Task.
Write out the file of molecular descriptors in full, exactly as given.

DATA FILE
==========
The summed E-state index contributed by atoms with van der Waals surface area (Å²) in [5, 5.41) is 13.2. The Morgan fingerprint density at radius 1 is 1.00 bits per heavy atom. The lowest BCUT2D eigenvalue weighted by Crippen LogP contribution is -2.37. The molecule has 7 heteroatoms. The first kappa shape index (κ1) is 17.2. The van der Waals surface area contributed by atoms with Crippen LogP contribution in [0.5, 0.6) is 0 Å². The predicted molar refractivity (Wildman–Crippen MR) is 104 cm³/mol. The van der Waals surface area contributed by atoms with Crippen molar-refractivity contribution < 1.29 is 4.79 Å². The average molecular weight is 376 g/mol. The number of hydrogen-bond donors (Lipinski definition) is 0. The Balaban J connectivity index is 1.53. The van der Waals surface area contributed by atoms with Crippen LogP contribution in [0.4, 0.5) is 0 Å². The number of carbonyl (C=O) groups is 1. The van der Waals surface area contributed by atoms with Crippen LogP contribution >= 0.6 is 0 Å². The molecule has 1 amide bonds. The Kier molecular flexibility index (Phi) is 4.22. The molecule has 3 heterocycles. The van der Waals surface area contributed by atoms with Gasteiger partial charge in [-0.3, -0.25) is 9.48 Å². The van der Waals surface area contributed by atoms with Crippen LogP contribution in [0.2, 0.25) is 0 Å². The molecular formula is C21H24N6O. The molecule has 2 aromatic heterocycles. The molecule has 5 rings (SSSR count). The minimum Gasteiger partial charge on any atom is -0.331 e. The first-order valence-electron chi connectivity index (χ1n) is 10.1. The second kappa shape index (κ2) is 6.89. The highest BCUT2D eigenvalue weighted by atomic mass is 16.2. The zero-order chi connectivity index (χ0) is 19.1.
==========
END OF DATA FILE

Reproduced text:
The summed E-state index contributed by atoms with van der Waals surface area (Å²) in [5, 5.41) is 13.2. The Morgan fingerprint density at radius 1 is 1.00 bits per heavy atom. The lowest BCUT2D eigenvalue weighted by Crippen LogP contribution is -2.37. The molecule has 7 heteroatoms. The first kappa shape index (κ1) is 17.2. The van der Waals surface area contributed by atoms with Crippen LogP contribution in [0.5, 0.6) is 0 Å². The predicted molar refractivity (Wildman–Crippen MR) is 104 cm³/mol. The van der Waals surface area contributed by atoms with Crippen molar-refractivity contribution < 1.29 is 4.79 Å². The average molecular weight is 376 g/mol. The number of hydrogen-bond donors (Lipinski definition) is 0. The Balaban J connectivity index is 1.53. The van der Waals surface area contributed by atoms with Crippen LogP contribution in [0.4, 0.5) is 0 Å². The number of carbonyl (C=O) groups is 1. The van der Waals surface area contributed by atoms with Crippen LogP contribution >= 0.6 is 0 Å². The molecule has 1 amide bonds. The Kier molecular flexibility index (Phi) is 4.22. The molecule has 3 heterocycles. The van der Waals surface area contributed by atoms with Gasteiger partial charge in [-0.3, -0.25) is 9.48 Å². The van der Waals surface area contributed by atoms with Crippen LogP contribution in [0.2, 0.25) is 0 Å². The molecular formula is C21H24N6O. The molecule has 2 aromatic heterocycles. The molecule has 5 rings (SSSR count). The minimum Gasteiger partial charge on any atom is -0.331 e. The first-order valence-electron chi connectivity index (χ1n) is 10.1. The second kappa shape index (κ2) is 6.89. The highest BCUT2D eigenvalue weighted by atomic mass is 16.2. The zero-order chi connectivity index (χ0) is 19.1.